Help With Vernier GO Devices is HERE

BACKGROUND: The atmosphere on Mars is VERY thin... about 100 times *less* dense then the atmosphere of our Earth at Sea Level. It is composed of about 95% carbon dioxide, 2.7% nitrogen, 1.6 percent argon and trace amounts of other elements.

As you might expect, trying to parachute a lander onto the surface of Mars is quite an engineering challenge. According to NASA (, 2 out 3 missions to Mars have failed. Here's how that article summarizes the descent to the surface:

"During the first four minutes into descent, we use friction with the atmosphere to slow us down considerably," says Naderi. "However, at the end of this phase, we're still traveling at 1,600 kilometers per hour (1,000 miles per hour), but now we have only 100 seconds left and are at the altitude that a commercial airliner typically flies. Things need to happen in a hurry. A parachute opens to slow the spacecraft down to 'only' 321 kilometers per hour (200 miles per hour), but now we have only 6 seconds left and are only 91 meters (100 yards) off the ground."

Needless to say, the landing's on Mars are NOT gentle.


We want to send people to Mars, but we don't want them to experience a "hard" landing. We know that parachutes are only marginally helpful so we have to build some sort of container to keep our passenger safe on impact.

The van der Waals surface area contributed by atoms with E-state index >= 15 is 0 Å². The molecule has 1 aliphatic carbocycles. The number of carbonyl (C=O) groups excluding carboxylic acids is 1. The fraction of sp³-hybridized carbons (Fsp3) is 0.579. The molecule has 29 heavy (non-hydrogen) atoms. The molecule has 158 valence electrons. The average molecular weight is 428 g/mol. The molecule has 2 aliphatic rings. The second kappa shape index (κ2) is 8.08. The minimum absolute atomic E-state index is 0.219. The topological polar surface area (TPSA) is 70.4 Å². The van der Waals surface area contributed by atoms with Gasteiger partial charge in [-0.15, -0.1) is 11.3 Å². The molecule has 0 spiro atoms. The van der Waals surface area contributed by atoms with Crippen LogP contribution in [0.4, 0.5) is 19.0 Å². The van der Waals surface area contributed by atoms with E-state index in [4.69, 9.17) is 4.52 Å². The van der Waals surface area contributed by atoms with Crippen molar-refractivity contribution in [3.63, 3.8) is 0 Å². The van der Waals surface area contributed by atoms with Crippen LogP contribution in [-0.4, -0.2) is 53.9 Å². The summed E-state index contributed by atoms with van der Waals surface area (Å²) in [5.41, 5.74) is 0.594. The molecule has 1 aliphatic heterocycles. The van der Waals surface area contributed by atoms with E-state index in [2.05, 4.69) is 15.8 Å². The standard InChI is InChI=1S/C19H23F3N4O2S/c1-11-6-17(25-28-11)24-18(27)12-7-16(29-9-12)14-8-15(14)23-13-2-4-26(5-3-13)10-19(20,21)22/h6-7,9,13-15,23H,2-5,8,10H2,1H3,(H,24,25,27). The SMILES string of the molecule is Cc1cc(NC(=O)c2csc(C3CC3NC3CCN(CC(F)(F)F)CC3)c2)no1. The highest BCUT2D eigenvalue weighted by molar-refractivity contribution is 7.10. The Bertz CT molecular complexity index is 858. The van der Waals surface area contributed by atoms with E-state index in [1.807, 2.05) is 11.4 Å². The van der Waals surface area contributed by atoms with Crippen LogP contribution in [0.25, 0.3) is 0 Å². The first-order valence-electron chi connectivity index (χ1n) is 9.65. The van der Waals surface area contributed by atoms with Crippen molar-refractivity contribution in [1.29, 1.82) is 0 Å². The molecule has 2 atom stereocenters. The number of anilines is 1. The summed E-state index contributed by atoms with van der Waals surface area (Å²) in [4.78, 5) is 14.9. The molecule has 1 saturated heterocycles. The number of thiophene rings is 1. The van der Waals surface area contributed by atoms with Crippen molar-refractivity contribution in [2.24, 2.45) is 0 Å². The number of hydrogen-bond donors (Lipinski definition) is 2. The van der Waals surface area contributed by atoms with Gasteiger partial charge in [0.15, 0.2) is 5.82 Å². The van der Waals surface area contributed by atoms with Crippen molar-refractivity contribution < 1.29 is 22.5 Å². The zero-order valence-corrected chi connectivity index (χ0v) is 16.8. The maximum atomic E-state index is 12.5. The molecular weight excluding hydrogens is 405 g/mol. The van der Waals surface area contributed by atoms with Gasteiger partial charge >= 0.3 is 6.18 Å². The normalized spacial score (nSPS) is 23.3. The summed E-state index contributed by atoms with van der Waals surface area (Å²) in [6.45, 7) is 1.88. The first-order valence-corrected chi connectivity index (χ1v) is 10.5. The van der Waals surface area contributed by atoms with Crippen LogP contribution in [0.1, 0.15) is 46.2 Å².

Can we successfully model a final stage descent on the planet Mars using classroom materials?

Please consider the following:

0) Parachutes are NOT allowed. Remember, the goal here is to simulate the descent of the probe AFTER it is released from the parachutes described above.

1) You must use the physics principles inherent in impulse to provide measureable data to support your claim that your passenger has survived the landing. The following forumae are common examples of how we describe impulse in physics terms:

J = Impulse = F∆t = ∆p

or more usually

F∆t = ∆p

F = dp/dt

∫Fdt = p


  • F = force (measured in N)
  • = time (the time of the collision measured in S)
  • ∆p = change in momentum which is itself mass multiplied by velocity: (m)(v)
    • mass will remain constant (measured in kg)
    • velocity will change (measured in m/s)

Your investigation must provide measurable data to support your claim that your passenger (an egg!) has survived the descent or data that shows why your passenger did not survive the the descent from the top of the sky bridge down to the pavement below.

I think it might be fun to have a gentle competition here: The group that has the lander with the LEAST mass AND surviving occupants (READ: unbroken egg) wins!

Be thinking about that.... I'll have you folks determine rules and other specifications early next week.